Billions of dollars and a lifetime of history go into every one of Peter Walker and Partners’ architectural accomplishments. David Walker, one of Peter Walker and Partners‘ landscape architecture firm’s leaders, visited Colorado State University April 17 to finish CSU’s annual landscape architecture series, LA Days.
“You need a project that’s simple enough and strong enough to last a period of time,” Walker said during his lecture. “You need that simple idea that people can buy into.”
Peter Walker and Partners is currently renovating the Barangaroo Waterfront of Sydney, Australia, from a cargo shipping hold into a natural headland with a promenade for visitors to walk and view the waterfront of Sydney.
This project will combine the naturalistic aspect of the islands and the indigenous history of the people of Sydney with the natural headlands in the Sydney Harbor. An aboriginal museum is also a planned part of the headland. This will commemorate the indigenous people who are a big part of Australia’s heritage. The project emphasizes sustainability and history and shows Sydney in a new light as a gateway of architectural goals.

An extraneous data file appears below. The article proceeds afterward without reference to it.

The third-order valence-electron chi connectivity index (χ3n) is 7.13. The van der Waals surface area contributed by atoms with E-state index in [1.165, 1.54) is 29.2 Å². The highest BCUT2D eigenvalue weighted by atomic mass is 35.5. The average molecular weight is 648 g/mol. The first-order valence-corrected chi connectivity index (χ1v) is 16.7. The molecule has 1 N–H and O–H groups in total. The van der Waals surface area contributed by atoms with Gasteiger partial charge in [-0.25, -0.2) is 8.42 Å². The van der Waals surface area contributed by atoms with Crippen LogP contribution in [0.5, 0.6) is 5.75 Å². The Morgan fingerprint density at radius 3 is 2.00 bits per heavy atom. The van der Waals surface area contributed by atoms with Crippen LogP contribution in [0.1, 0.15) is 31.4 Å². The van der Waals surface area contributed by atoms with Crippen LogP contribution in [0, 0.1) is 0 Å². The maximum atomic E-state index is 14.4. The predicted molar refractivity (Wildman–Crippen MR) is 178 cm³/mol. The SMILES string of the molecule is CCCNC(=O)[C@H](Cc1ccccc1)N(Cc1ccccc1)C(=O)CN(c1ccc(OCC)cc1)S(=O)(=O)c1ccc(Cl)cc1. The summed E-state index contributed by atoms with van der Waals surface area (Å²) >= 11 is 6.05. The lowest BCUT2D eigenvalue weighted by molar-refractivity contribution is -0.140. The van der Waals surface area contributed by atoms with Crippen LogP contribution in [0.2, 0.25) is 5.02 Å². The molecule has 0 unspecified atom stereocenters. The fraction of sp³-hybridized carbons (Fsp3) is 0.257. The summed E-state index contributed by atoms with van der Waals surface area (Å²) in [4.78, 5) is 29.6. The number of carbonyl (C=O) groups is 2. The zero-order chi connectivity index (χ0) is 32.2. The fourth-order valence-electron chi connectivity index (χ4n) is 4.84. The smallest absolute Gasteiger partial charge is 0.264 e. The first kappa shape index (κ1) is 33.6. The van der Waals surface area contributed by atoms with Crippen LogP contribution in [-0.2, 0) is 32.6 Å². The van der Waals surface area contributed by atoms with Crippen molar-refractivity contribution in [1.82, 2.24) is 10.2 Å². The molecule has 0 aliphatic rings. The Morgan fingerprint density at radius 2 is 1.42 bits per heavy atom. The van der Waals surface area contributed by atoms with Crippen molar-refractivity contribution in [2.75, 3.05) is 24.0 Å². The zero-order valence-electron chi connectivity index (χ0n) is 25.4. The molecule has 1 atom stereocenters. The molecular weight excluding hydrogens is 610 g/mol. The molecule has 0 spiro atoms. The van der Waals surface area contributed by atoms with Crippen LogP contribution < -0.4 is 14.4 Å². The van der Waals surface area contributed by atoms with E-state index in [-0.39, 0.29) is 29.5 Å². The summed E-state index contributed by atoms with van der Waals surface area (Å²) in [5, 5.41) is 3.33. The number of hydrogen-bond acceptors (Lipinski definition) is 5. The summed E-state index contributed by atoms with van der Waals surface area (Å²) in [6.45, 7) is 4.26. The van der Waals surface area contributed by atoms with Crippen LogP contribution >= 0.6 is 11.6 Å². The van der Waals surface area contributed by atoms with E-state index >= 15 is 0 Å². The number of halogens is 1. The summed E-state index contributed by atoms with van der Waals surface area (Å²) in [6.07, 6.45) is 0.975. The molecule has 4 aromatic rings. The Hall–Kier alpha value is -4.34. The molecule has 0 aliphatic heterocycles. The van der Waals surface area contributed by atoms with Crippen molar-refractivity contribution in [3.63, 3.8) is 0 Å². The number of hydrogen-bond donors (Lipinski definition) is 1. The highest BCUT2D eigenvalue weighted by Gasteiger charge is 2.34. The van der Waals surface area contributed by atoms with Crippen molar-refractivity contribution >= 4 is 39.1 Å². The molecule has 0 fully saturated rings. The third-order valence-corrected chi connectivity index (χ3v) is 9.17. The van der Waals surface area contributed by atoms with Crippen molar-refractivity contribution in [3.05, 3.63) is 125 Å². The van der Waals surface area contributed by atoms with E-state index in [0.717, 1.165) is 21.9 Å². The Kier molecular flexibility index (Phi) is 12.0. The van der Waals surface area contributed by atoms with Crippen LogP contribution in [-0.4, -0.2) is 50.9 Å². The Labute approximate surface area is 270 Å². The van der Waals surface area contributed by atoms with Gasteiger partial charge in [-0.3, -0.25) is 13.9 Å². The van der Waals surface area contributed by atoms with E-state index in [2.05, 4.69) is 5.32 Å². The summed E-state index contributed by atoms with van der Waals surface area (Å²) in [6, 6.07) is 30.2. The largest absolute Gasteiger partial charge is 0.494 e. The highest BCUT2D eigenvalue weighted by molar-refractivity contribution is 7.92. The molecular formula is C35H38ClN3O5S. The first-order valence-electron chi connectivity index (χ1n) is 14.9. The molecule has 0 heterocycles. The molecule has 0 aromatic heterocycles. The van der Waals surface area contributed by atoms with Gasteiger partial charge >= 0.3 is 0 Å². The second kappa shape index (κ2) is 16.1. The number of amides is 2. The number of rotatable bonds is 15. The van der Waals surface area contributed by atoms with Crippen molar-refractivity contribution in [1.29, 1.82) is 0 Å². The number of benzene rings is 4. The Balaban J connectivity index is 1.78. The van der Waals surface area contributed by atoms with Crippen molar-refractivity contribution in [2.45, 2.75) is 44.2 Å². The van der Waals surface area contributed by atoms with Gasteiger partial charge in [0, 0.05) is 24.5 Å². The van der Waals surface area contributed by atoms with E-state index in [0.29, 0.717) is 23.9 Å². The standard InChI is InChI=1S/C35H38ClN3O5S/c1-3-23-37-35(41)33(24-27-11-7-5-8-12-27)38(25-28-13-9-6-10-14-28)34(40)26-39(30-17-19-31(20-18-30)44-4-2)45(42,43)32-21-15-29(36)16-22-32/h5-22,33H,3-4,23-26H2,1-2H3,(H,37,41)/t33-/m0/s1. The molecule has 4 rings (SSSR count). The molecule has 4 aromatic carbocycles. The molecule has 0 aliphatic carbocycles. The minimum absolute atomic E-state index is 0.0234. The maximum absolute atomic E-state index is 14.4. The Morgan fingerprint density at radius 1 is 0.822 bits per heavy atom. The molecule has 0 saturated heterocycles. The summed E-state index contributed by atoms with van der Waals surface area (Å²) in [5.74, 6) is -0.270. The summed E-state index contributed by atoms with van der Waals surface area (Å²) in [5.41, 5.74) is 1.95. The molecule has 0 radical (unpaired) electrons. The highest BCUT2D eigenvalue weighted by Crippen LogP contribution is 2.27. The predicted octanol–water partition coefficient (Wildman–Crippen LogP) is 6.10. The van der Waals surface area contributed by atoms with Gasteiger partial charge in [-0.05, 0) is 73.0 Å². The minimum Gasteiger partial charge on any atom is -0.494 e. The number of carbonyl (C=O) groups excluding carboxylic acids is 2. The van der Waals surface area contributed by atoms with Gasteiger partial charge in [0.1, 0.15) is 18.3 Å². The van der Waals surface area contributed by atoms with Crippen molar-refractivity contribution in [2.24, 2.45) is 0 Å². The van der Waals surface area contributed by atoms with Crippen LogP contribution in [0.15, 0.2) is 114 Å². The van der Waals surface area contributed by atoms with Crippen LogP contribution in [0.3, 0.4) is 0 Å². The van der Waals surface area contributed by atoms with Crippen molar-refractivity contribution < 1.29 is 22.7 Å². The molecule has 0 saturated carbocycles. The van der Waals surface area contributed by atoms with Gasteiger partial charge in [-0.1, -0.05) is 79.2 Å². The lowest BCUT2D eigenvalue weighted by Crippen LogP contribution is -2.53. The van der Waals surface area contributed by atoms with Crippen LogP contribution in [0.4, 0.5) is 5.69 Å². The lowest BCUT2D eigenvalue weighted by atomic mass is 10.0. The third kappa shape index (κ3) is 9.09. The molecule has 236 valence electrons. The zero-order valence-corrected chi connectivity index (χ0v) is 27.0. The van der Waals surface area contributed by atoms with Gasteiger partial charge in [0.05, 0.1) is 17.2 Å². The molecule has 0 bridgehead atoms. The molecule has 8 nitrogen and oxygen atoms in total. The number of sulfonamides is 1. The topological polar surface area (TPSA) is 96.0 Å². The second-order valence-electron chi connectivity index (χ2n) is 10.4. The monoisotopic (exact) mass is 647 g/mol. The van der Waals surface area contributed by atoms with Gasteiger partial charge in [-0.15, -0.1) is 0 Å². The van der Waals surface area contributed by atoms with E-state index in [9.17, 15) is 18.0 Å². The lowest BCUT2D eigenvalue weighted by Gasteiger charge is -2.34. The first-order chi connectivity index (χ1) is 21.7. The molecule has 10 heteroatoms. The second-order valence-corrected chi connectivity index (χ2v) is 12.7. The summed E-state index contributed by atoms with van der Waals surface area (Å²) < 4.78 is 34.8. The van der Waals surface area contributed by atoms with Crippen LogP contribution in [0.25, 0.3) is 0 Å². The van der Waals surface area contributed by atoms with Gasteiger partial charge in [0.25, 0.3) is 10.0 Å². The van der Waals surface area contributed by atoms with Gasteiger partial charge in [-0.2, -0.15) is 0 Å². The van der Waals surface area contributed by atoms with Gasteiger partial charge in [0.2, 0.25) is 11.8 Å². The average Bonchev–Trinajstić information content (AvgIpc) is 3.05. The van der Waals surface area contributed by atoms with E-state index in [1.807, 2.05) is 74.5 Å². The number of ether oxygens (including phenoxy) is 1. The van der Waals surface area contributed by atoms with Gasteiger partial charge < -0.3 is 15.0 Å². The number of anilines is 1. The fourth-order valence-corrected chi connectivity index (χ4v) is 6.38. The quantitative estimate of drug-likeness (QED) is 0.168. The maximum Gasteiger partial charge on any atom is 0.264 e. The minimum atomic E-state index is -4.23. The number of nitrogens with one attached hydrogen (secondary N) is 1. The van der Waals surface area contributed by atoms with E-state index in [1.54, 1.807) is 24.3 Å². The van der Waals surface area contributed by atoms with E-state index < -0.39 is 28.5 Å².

“It’s art on a gigantic scale that costs millions of dollars,” said Andrew Bakliach, the treasurer for the CSU chapter of the American Society of Landscape Architects. The project is estimated to be a $6 billion effort by its completion in July 2015.
“After seeing photographs from the firm, that’s what made me want to study landscape architecture,” Balkliach said. “That’s the impact that it has on people in the department who aspire to be architects.”
The firm is also responsible for the National 9/11 Memorial rebuild, as well as Constitution Gardens in Washington, D.C. But it is more than just architects that influence the building of these renewal projects.
“All of these projects are results of years of design efforts,” Walker said. “This and all the other projects require a consistent design message by everyone involved. The 9/11 Memorial is an example of that. (Barangaroo) is a great example of that.”
ASLA organized the lecture series, which included four other speakers during the week-long event. Each speaker showcased different design strategies for the architecture world.
“(The purpose of the event is) to try and give a world-class spectacle of different things that designers across the world are doing with landscapes,” Bakliach said.
According to Bakliach, the firm is responsible for some of the most impressive projects worldwide.
“I walked past Peter Walker at the ASLA conference and freaked out a little bit,” said Carl Vogt, a senior studying landscape architecture. “He’s really an icon in the architecture community.”
Collegian Reporter Dallas Head can be reached at firstname.lastname@example.org or on Twitter @head94head.